After leaving office, Barkley did a stint in St. Paul as a state government lobbyist for a tobacco company, a casino, and the private prison industry.[5] Beginning in April 2005, Barkley served as director and chief strategist for Texas Independent Kinky Friedman's 2006 gubernatorial campaign.[7]

In a June 2007 interview with Minnesota Monitor, Barkley confirmed that he had been approached by Democrats in Minnesota's 6th congressional district about a possible challenge to Republican Rep. Michele Bachmann. Barkley indicated he would consider running if the DFL would support him as an independent candidate.[8]

As of May 2008 Barkley was working part-time as a bus driver for the elderly and disabled.[5] He said he enjoyed the job and saw it as a public service.[9]

2008 U.S. Senate campaign[edit]

Barkley at a debate with Norm Coleman and Al Franken in 2008

Both Barkley and Ventura considered challenging Norm Coleman for reelection to the U.S. Senate seat that Barkley previously held.[9][10] On July 14, 2008, Ventura announced that he would not seek the seat, prompting Barkley to announce his candidacy. Ventura supported Barkley and donated $500 to the campaign.[11]

Despite entering the race late, Barkley was polling as high as 19% by October 1.[12] The campaign also produced two statewide radio ads featuring Barkley and Ventura.[13] Barkley, unlike many third-party and independent candidates, was included in public debates with the major party nominees; the first of five three-way debates took place October 5.[14] He received the endorsement of former U.S. Representative Tim Penny.[15] Numerous polls showed that Barkley would affect the outcome of the race.[16] Barkley raised $163,358 for his campaign (less than 1% of each of his opponents' totals).[17] He received over 435,000 votes, about 15% of the total, significantly affecting a race in which Franken defeated Coleman by only 312 votes.[18][19]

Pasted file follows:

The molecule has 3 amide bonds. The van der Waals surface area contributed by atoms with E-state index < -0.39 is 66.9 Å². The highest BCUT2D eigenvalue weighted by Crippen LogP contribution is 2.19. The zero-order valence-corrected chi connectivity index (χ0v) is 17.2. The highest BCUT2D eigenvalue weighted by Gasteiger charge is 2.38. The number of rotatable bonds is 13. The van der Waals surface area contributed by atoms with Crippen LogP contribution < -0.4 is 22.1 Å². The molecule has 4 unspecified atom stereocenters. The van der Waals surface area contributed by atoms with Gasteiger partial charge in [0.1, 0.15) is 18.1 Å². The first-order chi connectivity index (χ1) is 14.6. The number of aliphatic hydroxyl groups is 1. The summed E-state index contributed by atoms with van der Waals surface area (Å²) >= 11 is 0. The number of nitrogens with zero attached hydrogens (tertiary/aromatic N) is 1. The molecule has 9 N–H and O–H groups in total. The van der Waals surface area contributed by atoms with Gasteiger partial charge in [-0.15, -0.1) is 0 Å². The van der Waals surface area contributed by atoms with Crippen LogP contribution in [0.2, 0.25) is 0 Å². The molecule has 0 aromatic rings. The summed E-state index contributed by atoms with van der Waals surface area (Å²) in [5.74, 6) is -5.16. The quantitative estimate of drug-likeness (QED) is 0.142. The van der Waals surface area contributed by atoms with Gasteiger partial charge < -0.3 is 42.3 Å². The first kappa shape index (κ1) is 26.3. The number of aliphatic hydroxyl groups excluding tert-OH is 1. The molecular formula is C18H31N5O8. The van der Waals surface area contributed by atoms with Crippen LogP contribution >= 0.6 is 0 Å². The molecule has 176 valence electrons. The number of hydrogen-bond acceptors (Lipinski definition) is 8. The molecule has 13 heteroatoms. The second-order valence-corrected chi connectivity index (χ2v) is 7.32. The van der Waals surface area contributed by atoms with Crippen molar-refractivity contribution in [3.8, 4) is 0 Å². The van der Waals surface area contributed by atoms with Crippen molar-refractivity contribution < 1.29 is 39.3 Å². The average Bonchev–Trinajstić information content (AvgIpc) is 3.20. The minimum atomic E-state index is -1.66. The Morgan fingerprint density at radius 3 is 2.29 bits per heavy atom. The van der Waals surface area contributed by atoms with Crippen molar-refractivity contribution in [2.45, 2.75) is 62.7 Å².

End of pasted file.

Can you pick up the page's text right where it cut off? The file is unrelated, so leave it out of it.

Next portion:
2012 Minnesota Supreme Court campaign[edit]

Barkley ran against Minnesota Supreme Court Associate Justice G. Barry Anderson in the 2012 election.[20] Anderson was appointed to the court by Governor Tim Pawlenty in 2004, was elected to a six-year term in 2006, and was reelected in 2012.

Post-political career[edit]

Barkley returned to law practice in Bloomington, with a general practice.[21]


Dean Barkley's senatorial papers are in the library of the Minnesota Historical Society. They include biographical files, press releases and speeches, legislative files, and issue mail.[22]

Electoral history[edit]

United States Senate election in Minnesota, 2008
Party Candidate Votes %
Democratic (DFL) Al Franken 1,212,629 41.99
Republican Norm Coleman (inc.) 1,212,317 41.98
Independence Dean Barkley 437,505 15.15
Libertarian Charles Aldrich 13,923 0.48
Constitution James Niemackl 8,907 0.31
Independent Write-ins 2,365 0.08
Total votes 2,887,646 100.00
United States Senate election in Minnesota, 1996
Party Candidate Votes %
Democratic (DFL) Paul Wellstone (inc.) 1,098,430 50.32
Republican Rudy Boschwitz 901,194 41.28
Independence Dean Barkley 152,328 6.98
Grassroots Tim Davis 14,139 0.65
Libertarian Roy Ezra Carlton 5,428 0.25
Resource Howard Hanson 4,381 0.20
Natural Law Steve Johnson 4,321 0.20
Socialist Workers Thomas A. Fiske 1,554 0.07
Independent Write-ins 1,130 0.05
Total votes 2,182,905 100.00
United States Senate election in Minnesota, 1994
Party Candidate Votes %
Republican Rod Grams 869,653 49.12
Democratic (DFL) Ann Wynia 781,860 44.17
Independence Dean Barkley 95,400 5.39